Yet another taboo dies in ’Kurdistan’

Yet another taboo dies in ’Kurdistan’

ANKARA - President Abdullah Gül's first official uttering of the word ’Kurdistan’ in relation to the regional administration in northern Iraq sends shockwaves through the opposition, which fears this could encourage calls for more concessions and reveals foreign meddling. The only party supporting Gül’s move is the DTP, saying it is a sign of willingness for closer ties

Gül's use of the word Kurdistan during his visit to Iraq has caused a flurry of criticism yesterday from the opposition back in Turkey.

Main opposition Republican People’s Party, or CHP deputy leader and ex-diplomat Onur Öymen recalled that Gül was also optimistic when he visited Armenia. "Six months have passed and we still have nothing, and Armenia now has adopted a tougher stance."

While calling for stronger efforts to end terrorist activities by the outlawed Kurdistan Workers’ Party, or PKK, President Abdullah Gül became the first Turkish official to refer to northern Iraq as "Kurdistan." Speaking to Turkish journalists aboard his plane en route to Baghdad on Monday, Gül said the "Kurdistan Regional Administration" holds the primary responsibility for ending terrorist activities targeting Turkey. He also emphasized that an amnesty Ğ suggested by the prime minister of the regional administration in northern Iraq as a way to help resolve the PKK problem Ğ was a domestic concern for Turkey.

Asked by the press about his use of the term "Kurdistan," the president said it was the region’s official name, as articulated in the Iraqi constitution. "What shall I say? We do not refuse to say Macedonia because Greece refuses to do so," Gül said.

"This is written in the [Iraqi] constitution. It is a fact that those in northern Iraq should calculate the possible outcome of losing Turkey."

Gül’s statements were widely covered in the press and politicians across the political spectrum had much to say. "Iraqi constitution’s article seven stipulates the Iraqi government’s responsibility to fight terrorism. Does the president think of referring to that too? These initiatives do not. We do not remember that similar openings ended terror in other countries," CHP’s Öymen said.

"The Justice and Development Party government has caused a grave break in the fight against terrorism. The U.S. pressured and the EU incited the political solution approach," Nationalist Movement Party, or MHP deputy and former diplomat Deniz Bölükbaşı said. "Turkey downscaled its objectives in northern Iraq, giving up efforts to evict the PKK to be content with its disarmament. Now the unarmed separation attempts will continue," said Bölükbaşı. Democratic Party president Süleyman Soylu similarly depicted Gül’s uttering as a disclosure of "transoceanic plans."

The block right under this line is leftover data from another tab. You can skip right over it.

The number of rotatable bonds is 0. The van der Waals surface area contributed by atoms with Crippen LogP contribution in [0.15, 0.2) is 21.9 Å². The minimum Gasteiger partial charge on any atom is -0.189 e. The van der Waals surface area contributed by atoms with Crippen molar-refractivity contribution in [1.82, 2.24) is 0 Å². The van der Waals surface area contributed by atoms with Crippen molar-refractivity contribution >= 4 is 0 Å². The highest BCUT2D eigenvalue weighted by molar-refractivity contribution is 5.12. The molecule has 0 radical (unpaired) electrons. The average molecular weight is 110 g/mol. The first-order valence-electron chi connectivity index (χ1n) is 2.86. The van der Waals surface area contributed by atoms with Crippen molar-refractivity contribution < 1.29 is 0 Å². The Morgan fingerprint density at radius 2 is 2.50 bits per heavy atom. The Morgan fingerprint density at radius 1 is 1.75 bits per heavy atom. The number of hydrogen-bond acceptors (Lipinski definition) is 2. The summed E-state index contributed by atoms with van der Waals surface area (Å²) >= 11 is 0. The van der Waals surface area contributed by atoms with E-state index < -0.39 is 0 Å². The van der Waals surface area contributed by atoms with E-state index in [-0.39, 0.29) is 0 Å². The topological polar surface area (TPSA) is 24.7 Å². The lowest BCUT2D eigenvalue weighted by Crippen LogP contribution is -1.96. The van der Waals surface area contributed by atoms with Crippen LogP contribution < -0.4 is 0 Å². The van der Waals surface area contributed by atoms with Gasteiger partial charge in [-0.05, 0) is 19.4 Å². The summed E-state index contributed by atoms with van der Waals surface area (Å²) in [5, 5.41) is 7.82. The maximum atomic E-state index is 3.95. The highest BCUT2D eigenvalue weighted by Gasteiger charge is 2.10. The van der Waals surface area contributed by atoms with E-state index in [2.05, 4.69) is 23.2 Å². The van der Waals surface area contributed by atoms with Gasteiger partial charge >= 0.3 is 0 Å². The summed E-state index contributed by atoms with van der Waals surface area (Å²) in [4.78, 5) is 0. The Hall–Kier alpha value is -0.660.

"Did the president remember about the Iraqi constitution on the plane?" Bölükbaşı asked, referring to Gül’s advocacy of the word "Kurdistan" on the grounds that it is cited in the Iraqi constitution. Democratic Left Party, or DSP deputy general secretary Hasan Erçelebi demanded that the government explain what Gül meant by the word "Kurdistan" in a parliamentary assembly.

Only pro-Kurdish Democratic Society Party, or DTP, was pleased with Gül's uttering. DTP Şırnak deputy Hasip Kaplan welcomed the word Kurdistan, saying that it was an expression of the will to forge warmer ties with Kurds in Iraq. DTP’s Osman Özçelik said the term "northern Iraq cannot dissolve the Kurdistan reality."

Kurdish conference

Turkey does not recognize the semi-autonomous administration in northern Iraq by its official name due to concerns that this will eventually lead to the establishment of an independent Kurdish state within its own borders.

Kurdish groups based in Turkey, Iran, Iraq, Syria and Europe are expected to call on the PKK to disarm during a conference to be held in late April or May in the northern Iraqi city of Arbil. On the plane, Gül said Turkey considered the conference important. "This is the first action against violence. We’re following," he said. The conference will call on the PKK to drop weapons and start a political struggle, Bölükbaşı argued against the president. "The rank and file will deliver weapons to Barzani, the top cadre will move to Sweden and the remaining members will operate against Turkey in northern Iraq," Bölükbaşı said.

On the second day of his Baghdad visit, Gül met with the prime minister of the regional administration, Nechirvan Barzani, who said the PKK problem cannot be resolved through military means. He called on Turkey to grant amnesty to members of the terror group, but Gül said an amnesty was Turkey’s domestic problem. "I don’t talk this over with others," he was quoted as saying yesterday by the private channel NTV.

At a joint press conference Monday with his Iraqi counterpart, Talabani, Gül called for greater cooperation from Iraqi Kurdish leaders. "The time has come to remove the element that is a source of trouble," he said. "We need to engage in a joint struggle to completely eradicate terrorism. A comprehensive cooperation is required, but there is no doubt that a greater responsibility falls on the [region] where the terrorist organization’s leadership and camps are based."

Talabani said the removal of the PKK was in Iraq’s interest as well and called on the group’s members to lay down their arms. "Either they will lay down arms or they will leave our territory," he said.
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